Kagura can go to war against the zombies with either a pair of katanas or her long-reaching blades that she swings about on the end of a chain just like Kratos from the God of War series. Her sister meanwhile can flick between fighting with her fists and feet to using a chainsaw. It was nice to have a variety of weapons rather than another all-swords affair but I didn’t really gel with Saaya’s hands-on melee style or her cumbersome chainsaw attacks so tended to stick with Kagura. Her chained blades are useful when you need to fight from a distance and the katanas are just that much more speedy as well as visually pleasing.
The linear nature of the series hasn’t changed though. You still have to eliminate all enemies within set areas before moving onto the next zone and occasionally facing off against an ugly boss. Thankfully though, the combat itself was much more enjoyable this time largely due to the decent camera (manipulated freely with the right analogue stick) and easy to execute combos that devastate zombie hordes, sending blood spraying everywhere in a comically over-the-top fashion. The rampage state (induced by doing enough killing to fill a blood meter) is still here and you still have to routinely clean your weapons to keep them effective but somehow it all feels a vast step up from those earlier PS2 games which were fun playthings but ultimately too frustrating beyond the first few stages to properly enjoy. There are some brief cut scenes here and there but this is a Japanese import so don’t expect to understand any of it and certainly don’t expect an English-language release to become available because – y’know – this shit is just too weird for us over here apparently. That said, there isn’t much that a language barrier can do to complicate a hack ‘n slash game when all you need to understand are the concepts of swords, zombies and breasts.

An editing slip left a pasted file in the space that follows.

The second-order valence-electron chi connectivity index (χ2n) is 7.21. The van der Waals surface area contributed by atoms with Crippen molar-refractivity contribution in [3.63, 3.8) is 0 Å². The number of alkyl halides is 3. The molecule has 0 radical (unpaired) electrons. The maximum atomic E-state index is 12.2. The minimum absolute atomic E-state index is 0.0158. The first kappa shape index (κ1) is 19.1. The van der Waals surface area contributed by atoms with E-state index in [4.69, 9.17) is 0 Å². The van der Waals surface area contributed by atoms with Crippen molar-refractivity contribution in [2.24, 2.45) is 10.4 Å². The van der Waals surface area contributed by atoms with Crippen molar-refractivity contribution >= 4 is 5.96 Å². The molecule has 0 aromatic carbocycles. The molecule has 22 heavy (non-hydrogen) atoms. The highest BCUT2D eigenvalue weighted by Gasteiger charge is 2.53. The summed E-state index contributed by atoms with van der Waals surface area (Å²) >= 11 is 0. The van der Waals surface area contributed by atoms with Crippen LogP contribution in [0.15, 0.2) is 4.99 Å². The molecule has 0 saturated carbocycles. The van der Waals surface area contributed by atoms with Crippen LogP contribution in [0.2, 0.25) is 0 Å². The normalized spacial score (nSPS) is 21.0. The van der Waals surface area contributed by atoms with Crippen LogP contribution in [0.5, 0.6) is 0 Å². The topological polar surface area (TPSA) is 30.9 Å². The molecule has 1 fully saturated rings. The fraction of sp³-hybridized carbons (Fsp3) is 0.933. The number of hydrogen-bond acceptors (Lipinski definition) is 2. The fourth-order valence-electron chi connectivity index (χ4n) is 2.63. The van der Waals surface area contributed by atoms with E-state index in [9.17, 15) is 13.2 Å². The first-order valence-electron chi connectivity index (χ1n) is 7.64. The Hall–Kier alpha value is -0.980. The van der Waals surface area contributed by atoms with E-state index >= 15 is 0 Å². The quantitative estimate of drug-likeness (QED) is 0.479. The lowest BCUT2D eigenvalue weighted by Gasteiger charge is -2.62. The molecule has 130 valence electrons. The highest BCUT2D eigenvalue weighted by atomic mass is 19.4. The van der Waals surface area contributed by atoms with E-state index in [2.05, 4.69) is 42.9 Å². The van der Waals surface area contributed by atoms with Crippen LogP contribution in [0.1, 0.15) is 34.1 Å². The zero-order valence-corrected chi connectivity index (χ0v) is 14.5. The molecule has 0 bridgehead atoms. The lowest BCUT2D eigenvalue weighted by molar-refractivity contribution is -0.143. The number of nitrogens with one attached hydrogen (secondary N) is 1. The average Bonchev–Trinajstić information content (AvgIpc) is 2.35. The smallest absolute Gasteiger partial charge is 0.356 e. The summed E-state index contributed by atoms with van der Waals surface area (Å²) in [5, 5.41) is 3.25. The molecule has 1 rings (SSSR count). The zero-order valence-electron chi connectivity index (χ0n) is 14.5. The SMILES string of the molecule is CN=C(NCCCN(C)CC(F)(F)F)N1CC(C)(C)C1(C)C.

Speaking of weird, there’s that subtitle to address: Onechanbara Z Kagura with NoNoNo! That’s not the sound of the game’s heroines protesting as the developers dump them into a zombie apocalypse with bikinis for protection; it’s the name of Z Kagura’s special guest character, unlocked by completing at least five of the game’s ‘Quests’ (a screen of various targets to meet i.e. collect enough yellow orbs, use enough items in battle, clear missions without switching characters etc.). This is an Onechanbara game though so it’s no great shock when NoNoNo! turns out to be a blue-haired maid with ginormous boobs and a ludicrously round rear end that could only exist in such a smutty videogame as this where developers have sat at their workstations playing God when it comes to plausible anatomy.